Why is a Business Model Important for Creating Impact?

This blog was written by Isaac Jeffries, an associate of TDi.

Think about your favourite brands. What made you a fan of their work? Was it the way they went the extra mile to delight you? How their pricing structure saved you some money? How they solved a pain point? Maybe they created positive social impact?

The fact is, every successful business you can think of runs on the back of a well-designed business model. This applies to every type of organisation – including charities, social enterprises and internal teams within larger companies.

What do we mean by a Business Model?

We’re describing how your company can constantly remain Desirable, Feasible and Viable.

These are the Three Lenses of Innovation as coined by IDEO, and every good business needs to exist at the centre of the diagram. We call them Lenses, because they’re a way of examining one aspect of your business. Each lens will highlight different strengths and weaknesses, and by looking at all three, we can create strong ideas that make money.

Desirability is about understanding your customer, what motivates them, how they engage with you and what makes/breaks a purchase decision.

We need to be desirable to our customer, or else we’ll have no sales.

Feasibility is about how you make everything happen behind the scenes. This includes hiring the right people, using the right tools, working with the right partners, and focusing on the right set of activities.

We need to run in a way that’s constantly feasible, or else we’ll implode.

Viability is about the dollars; how many we earn and how many we spend. No matter your legal structure, you’ll need a surplus to survive –there has to be some money left over at the end of the day.

We need to be viable, or else we’ll go bankrupt.

You’ll probably find it easy to tick off two of the three. That third one is the killer, and it can’t be ignored.

 

“A Business Model is an elegant expression of how all parts of your business work together for success”

— Paul Steele, co-Founder of TDi

 

Intent

Before we dive into the business model design process, we want to explicitly describe our intent, so that we can then design a business model that can deliver on that mission.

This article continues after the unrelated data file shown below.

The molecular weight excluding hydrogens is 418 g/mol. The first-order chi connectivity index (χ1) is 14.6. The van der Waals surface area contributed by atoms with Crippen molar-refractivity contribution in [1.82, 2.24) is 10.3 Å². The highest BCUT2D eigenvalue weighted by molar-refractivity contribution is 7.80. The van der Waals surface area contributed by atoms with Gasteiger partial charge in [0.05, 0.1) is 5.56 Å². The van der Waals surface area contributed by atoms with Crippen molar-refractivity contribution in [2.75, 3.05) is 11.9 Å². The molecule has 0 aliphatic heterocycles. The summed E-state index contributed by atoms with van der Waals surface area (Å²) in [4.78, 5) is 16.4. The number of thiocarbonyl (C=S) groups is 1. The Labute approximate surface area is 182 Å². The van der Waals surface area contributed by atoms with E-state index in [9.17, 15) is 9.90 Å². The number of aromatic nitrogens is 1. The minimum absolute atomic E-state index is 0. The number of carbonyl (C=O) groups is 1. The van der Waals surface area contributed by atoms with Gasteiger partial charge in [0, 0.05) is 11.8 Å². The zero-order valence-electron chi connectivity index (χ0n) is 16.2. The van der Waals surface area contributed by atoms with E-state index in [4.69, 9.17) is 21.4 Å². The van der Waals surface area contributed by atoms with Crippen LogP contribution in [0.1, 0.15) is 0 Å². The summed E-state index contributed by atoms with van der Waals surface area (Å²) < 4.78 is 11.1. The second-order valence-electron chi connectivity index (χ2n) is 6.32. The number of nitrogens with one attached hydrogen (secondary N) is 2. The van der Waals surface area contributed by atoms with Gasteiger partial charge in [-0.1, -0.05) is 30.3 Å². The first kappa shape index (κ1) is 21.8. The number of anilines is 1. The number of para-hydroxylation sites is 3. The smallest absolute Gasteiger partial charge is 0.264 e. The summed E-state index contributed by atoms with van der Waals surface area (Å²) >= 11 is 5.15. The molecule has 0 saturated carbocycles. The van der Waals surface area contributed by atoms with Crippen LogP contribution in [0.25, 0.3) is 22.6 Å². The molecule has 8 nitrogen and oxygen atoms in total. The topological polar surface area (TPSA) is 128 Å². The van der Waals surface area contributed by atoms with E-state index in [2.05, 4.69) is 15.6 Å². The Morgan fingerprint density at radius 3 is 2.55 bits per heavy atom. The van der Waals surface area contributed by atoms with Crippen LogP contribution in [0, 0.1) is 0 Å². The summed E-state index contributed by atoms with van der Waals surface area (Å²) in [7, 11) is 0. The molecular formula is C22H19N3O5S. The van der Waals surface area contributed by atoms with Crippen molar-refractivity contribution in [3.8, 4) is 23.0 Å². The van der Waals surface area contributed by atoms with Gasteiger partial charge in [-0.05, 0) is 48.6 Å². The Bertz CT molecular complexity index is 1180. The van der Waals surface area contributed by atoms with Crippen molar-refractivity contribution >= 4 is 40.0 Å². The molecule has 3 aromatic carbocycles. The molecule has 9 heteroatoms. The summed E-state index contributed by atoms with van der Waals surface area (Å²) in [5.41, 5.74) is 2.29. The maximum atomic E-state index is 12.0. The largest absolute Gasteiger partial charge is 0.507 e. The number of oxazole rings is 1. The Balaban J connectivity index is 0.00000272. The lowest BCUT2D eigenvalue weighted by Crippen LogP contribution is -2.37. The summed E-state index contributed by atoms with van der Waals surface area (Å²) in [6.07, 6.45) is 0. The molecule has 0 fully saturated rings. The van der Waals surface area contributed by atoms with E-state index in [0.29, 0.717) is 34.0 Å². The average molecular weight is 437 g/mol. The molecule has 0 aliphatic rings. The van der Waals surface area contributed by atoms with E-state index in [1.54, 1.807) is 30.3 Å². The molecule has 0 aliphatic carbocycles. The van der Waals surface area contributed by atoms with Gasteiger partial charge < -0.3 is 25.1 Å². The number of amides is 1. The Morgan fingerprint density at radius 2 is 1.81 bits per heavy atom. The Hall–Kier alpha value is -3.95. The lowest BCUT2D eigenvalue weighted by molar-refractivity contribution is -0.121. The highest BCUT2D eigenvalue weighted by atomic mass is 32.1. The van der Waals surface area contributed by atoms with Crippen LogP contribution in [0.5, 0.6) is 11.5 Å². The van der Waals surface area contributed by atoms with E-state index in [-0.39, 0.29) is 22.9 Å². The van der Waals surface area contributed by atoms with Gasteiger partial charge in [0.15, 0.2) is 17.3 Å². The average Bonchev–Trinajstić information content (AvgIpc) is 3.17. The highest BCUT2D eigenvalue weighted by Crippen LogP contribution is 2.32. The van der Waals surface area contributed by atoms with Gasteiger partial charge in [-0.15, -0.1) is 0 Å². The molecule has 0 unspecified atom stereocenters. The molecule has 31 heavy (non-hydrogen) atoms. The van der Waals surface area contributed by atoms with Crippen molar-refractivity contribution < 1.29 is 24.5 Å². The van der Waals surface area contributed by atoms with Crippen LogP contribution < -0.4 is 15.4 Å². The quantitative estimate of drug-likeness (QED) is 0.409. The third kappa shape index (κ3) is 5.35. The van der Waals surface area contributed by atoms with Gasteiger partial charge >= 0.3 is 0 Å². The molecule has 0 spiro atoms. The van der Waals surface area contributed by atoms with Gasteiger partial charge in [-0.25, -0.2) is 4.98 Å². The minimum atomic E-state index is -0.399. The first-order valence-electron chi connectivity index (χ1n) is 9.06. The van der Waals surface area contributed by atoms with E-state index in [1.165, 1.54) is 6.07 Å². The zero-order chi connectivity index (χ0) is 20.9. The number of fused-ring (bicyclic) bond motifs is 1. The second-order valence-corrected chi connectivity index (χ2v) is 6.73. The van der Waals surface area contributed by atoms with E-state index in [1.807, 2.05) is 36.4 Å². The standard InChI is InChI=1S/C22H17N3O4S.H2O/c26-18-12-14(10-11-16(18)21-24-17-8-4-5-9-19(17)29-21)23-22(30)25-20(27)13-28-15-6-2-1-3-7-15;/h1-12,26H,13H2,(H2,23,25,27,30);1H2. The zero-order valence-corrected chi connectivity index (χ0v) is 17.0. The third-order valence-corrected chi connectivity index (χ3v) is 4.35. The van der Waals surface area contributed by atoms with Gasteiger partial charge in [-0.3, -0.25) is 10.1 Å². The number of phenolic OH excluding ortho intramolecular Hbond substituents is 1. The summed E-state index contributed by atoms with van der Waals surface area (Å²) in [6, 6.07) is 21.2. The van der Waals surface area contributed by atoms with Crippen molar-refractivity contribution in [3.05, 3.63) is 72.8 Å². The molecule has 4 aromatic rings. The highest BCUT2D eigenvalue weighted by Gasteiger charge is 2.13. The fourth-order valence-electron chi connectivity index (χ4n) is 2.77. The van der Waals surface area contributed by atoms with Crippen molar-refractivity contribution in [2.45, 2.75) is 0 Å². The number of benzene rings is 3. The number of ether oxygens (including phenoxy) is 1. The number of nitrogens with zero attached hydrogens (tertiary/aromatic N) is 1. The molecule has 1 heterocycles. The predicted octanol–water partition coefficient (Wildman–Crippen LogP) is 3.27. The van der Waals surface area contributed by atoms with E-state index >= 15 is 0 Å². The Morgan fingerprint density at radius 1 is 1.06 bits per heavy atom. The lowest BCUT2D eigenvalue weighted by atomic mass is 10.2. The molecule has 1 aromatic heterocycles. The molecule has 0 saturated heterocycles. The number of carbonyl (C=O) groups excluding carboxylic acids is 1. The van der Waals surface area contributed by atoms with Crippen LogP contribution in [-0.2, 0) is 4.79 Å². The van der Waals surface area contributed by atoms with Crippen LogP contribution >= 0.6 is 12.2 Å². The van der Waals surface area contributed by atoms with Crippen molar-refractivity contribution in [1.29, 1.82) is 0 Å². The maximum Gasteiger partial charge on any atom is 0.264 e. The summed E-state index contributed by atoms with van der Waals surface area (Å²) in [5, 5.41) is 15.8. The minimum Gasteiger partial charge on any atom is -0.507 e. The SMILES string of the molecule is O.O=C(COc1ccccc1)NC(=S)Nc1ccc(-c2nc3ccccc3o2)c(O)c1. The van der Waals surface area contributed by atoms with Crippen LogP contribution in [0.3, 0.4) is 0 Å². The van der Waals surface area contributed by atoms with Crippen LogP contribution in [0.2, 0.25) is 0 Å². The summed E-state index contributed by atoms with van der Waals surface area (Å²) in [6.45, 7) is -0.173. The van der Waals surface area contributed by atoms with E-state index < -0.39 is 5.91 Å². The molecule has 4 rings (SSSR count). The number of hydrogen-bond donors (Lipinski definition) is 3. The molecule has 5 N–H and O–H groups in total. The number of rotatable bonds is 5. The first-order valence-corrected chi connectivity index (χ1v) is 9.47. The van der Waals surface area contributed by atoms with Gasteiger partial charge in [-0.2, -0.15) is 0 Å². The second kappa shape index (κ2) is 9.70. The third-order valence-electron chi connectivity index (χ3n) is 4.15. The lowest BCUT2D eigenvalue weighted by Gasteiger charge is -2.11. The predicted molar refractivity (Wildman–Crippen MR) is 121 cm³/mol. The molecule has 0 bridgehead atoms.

In other words: Why do you want to start this business?

Or if you’re already up and running: Why does your business exist?


J.P. Morgan famously said that behind every decision are two reasons – the good one and the real one. Let’s be frank about the real reasons. What factors are driving your decisions?

Is it about making money?

Is it about creating change?

Is it about building your dream job?

Is it about building an empire?

Is it about a decision made by your board?

Is it about building something you’re proud of?


This isn’t some cliché mission statement; rather it’s a simple description about why you’re building this business.

That way, we know what elements are up for discussion, and which are untouchable.

 

Here are some examples we often hear at TDi from impact-driven businesses:

“We want to create stable lives for young people, which comes from stable jobs and stable relationships”
“We want to create a cash cow that provides $100k of surplus to fund our charity”
“To change the way people think about the clothes they buy”
“To build a job that provides me with freedom and excitement”
“To prevent waste from ending up in landfill”
“To fulfil the Christian Mission, and spread God’s word”
“To create new business units that ensure (our organisation’s) longevity”

None of them say “To create a cool bar on High St that sells $18 cocktails” or “To sell minimalist mid-priced Swiss watches online”

They might each be a great how, but not a clear enough why.


This process helps everyone understand which elements are flexible – the things that we can happily change if the idea doesn’t look like it will work.

With this knowledge, we can design a business model that complements and delivers on our intent, whilst remaining open minded about which customers we serve, what we offer them, and how they pay us.

The Canvas

Our idea needs to sit at the heart of these three lenses. Designing a business like this is tough, and it will take a fair few goes to get it right. That’s what is so good about a canvas – it’s disposable, it’s free and it’s quick to do. We can create an idea, test it, and then fix any weaknesses. Nine boxes sound like a lot, however these are simply better ways of describing our three lenses.

Desirability is explored through Customer Segments, Customer Relationships, Channels and Value Proposition.

Feasibility is explored through Key Resources, Key Activities and Key Partners.

Viability is explored through Cost Structure and Revenue Streams.

In the next part of this series, we’ll look at each box of the canvas, and get you through your first iteration.


Isaac was TDi’s first ever employee, and has worked with over 180 impactful businesses around the world. He’s currently designing and building social enterprises in India, Papua New Guinea and Indonesia. He writes at isaacjeffries.com

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